9 All these structures, from the outside to the great courtyard and from foundation to eaves, were made of blocks of high-grade stone cut to size and smoothed on their inner and outer faces. 10 The foundations were laid with large stones of good quality, some measuring ten cubits and some eight. 11 Above were high-grade stones, cut to size, and cedar beams. 12 The great courtyard was surrounded by a wall of three courses of dressed stone and one course of trimmed cedar beams, as was the inner courtyard of the temple of the LORD with its portico.
The Temple’s Furnishings
    13 King Solomon sent to Tyre and brought Huram, 14 whose mother was a widow from the tribe of Naphtali and whose father was from Tyre and a skilled craftsman in bronze. Huram was filled with wisdom, with understanding and with knowledge to do all kinds of bronze work. He came to King Solomon and did all the work assigned to him.
   15 He cast two bronze pillars, each eighteen cubits high and twelve cubits in circumference. 16 He also made two capitals of cast bronze to set on the tops of the pillars; each capital was five cubits high. 17 A network of interwoven chains adorned the capitals on top of the pillars, seven for each capital. 18 He made pomegranates in two rows encircling each network to decorate the capitals on top of the pillars. He did the same for each capital. 19 The capitals on top of the pillars in the portico were in the shape of lilies, four cubits high. 20 On the capitals of both pillars, above the bowl-shaped part next to the network, were the two hundred pomegranates in rows all around. 21 He erected the pillars at the portico of the temple. The pillar to the south he named Jakin and the one to the north Boaz. 22 The capitals on top were in the shape of lilies. And so the work on the pillars was completed.
   23 He made the Sea of cast metal, circular in shape, measuring ten cubits from rim to rim and five cubits high. It took a line of thirty cubits to measure around it. 24 Below the rim, gourds encircled it—ten to a cubit. The gourds were cast in two rows in one piece with the Sea.
   25 The Sea stood on twelve bulls, three facing north, three facing west, three facing south and three facing east. The Sea rested on top of them, and their hindquarters were toward the center. 26 It was a handbreadth in thickness, and its rim was like the rim of a cup, like a lily blossom. It held two thousand baths.
   27 He also made ten movable stands of bronze; each was four cubits long, four wide and three high. 28 This is how the stands were made: They had side panels attached to uprights.29 On the panels between the uprights were lions, bulls and cherubim—and on the uprights as well. Above and below the lions and bulls were wreaths of hammered work. 30 Each stand had four bronze wheels with bronze axles, and each had a basin resting on four supports, cast with wreaths on each side.31 On the inside of the stand there was an opening that had a circular frame one cubit deep. This opening was round, and with its basework it measured a cubit and a half. Around its opening there was engraving. The panels of the stands were square, not round. 32 The four wheels were under the panels, and the axles of the wheels were attached to the stand. The diameter of each wheel was a cubit and a half. 33 The wheels were made like chariot wheels; the axles, rims, spokes and hubs were all of cast metal.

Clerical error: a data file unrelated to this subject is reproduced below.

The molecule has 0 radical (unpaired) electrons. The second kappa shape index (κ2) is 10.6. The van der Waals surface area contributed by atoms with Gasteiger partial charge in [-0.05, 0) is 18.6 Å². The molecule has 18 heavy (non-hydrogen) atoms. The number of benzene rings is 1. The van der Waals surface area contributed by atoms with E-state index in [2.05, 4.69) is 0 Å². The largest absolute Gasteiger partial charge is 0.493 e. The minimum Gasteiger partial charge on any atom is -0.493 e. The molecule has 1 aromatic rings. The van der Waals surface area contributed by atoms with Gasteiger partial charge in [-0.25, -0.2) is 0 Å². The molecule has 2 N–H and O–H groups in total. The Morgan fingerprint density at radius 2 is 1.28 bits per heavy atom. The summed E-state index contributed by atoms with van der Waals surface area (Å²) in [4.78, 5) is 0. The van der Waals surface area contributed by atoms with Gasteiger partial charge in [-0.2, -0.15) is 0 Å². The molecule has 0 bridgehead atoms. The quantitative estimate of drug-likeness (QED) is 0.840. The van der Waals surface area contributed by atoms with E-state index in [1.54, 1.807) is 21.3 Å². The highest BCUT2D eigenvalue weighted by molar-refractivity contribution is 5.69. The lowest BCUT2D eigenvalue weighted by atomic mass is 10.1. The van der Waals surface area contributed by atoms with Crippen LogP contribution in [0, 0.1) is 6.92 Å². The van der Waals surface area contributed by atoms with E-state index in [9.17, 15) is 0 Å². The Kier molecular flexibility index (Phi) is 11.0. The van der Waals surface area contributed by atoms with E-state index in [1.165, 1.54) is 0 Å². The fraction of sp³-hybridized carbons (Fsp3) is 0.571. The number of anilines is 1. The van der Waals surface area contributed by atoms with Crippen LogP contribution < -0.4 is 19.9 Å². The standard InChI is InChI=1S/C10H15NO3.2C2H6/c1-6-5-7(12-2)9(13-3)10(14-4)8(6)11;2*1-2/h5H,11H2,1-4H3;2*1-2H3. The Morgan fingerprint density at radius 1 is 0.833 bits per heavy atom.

34 Each stand had four handles, one on each corner, projecting from the stand. 35 At the top of the stand there was a circular band half a cubit deep. The supports and panels were attached to the top of the stand. 36 He engraved cherubim, lions and palm trees on the surfaces of the supports and on the panels, in every available space, with wreaths all around. 37This is the way he made the ten stands. They were all cast in the same molds and were identical in size and shape.
   38 He then made ten bronze basins, each holding forty baths and measuring four cubits across, one basin to go on each of the ten stands. 39 He placed five of the stands on the south side of the temple and five on the north. He placed the Sea on the south side, at the southeast corner of the temple. 40 He also made the pots and shovels and sprinkling bowls.
   So Huram finished all the work he had undertaken for King Solomon in the temple of the LORD:
   41 the two pillars;
   the two bowl-shaped capitals on top of the pillars;
   the two sets of network decorating the two bowl-shaped capitals on top of the pillars;
   42 the four hundred pomegranates for the two sets of network (two rows of pomegranates for each network decorating the bowl-shaped capitals on top of the pillars);
   43 the ten stands with their ten basins;
   44 the Sea and the twelve bulls under it;
   45 the pots, shovels and sprinkling bowls.
   All these objects that Huram made for King Solomon for the temple of the LORD were of burnished bronze. 46 The king had them cast in clay molds in the plain of the Jordan between Sukkoth and Zarethan. 47 Solomon left all these things unweighed, because there were so many; the weight of the bronze was not determined.